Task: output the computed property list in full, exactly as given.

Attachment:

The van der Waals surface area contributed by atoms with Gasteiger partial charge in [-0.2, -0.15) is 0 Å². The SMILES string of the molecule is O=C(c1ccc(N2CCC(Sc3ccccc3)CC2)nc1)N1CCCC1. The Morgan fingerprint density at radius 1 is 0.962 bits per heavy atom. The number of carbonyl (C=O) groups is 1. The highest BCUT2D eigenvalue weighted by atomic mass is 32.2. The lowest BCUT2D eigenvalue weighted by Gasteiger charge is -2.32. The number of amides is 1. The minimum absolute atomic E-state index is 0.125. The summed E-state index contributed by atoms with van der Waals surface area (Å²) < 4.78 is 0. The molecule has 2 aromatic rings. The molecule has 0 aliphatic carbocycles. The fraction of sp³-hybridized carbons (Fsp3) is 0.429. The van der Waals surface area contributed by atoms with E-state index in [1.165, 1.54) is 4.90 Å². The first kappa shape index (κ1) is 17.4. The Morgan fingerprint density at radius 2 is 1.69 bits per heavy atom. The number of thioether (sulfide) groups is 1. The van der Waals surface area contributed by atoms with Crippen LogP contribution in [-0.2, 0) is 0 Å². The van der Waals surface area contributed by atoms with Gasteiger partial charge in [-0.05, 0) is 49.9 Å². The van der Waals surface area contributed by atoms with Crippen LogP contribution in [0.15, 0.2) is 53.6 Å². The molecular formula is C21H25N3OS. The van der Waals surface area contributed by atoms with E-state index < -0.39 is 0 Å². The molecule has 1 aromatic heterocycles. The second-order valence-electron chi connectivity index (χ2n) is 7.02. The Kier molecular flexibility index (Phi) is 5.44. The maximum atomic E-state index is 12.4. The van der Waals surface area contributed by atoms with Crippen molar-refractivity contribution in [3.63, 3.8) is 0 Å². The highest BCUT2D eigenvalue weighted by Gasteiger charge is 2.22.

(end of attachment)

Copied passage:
The van der Waals surface area contributed by atoms with Gasteiger partial charge in [-0.2, -0.15) is 0 Å². The SMILES string of the molecule is O=C(c1ccc(N2CCC(Sc3ccccc3)CC2)nc1)N1CCCC1. The Morgan fingerprint density at radius 1 is 0.962 bits per heavy atom. The number of carbonyl (C=O) groups is 1. The highest BCUT2D eigenvalue weighted by atomic mass is 32.2. The lowest BCUT2D eigenvalue weighted by Gasteiger charge is -2.32. The number of amides is 1. The minimum absolute atomic E-state index is 0.125. The summed E-state index contributed by atoms with van der Waals surface area (Å²) < 4.78 is 0. The molecule has 2 aromatic rings. The molecule has 0 aliphatic carbocycles. The fraction of sp³-hybridized carbons (Fsp3) is 0.429. The van der Waals surface area contributed by atoms with E-state index in [1.165, 1.54) is 4.90 Å². The first kappa shape index (κ1) is 17.4. The Morgan fingerprint density at radius 2 is 1.69 bits per heavy atom. The number of thioether (sulfide) groups is 1. The van der Waals surface area contributed by atoms with Crippen LogP contribution in [-0.2, 0) is 0 Å². The van der Waals surface area contributed by atoms with Gasteiger partial charge in [-0.05, 0) is 49.9 Å². The van der Waals surface area contributed by atoms with Crippen LogP contribution in [0.15, 0.2) is 53.6 Å². The molecular formula is C21H25N3OS. The van der Waals surface area contributed by atoms with E-state index < -0.39 is 0 Å². The molecule has 1 aromatic heterocycles. The second-order valence-electron chi connectivity index (χ2n) is 7.02. The Kier molecular flexibility index (Phi) is 5.44. The maximum atomic E-state index is 12.4. The van der Waals surface area contributed by atoms with Crippen molar-refractivity contribution in [3.63, 3.8) is 0 Å². The highest BCUT2D eigenvalue weighted by Gasteiger charge is 2.22.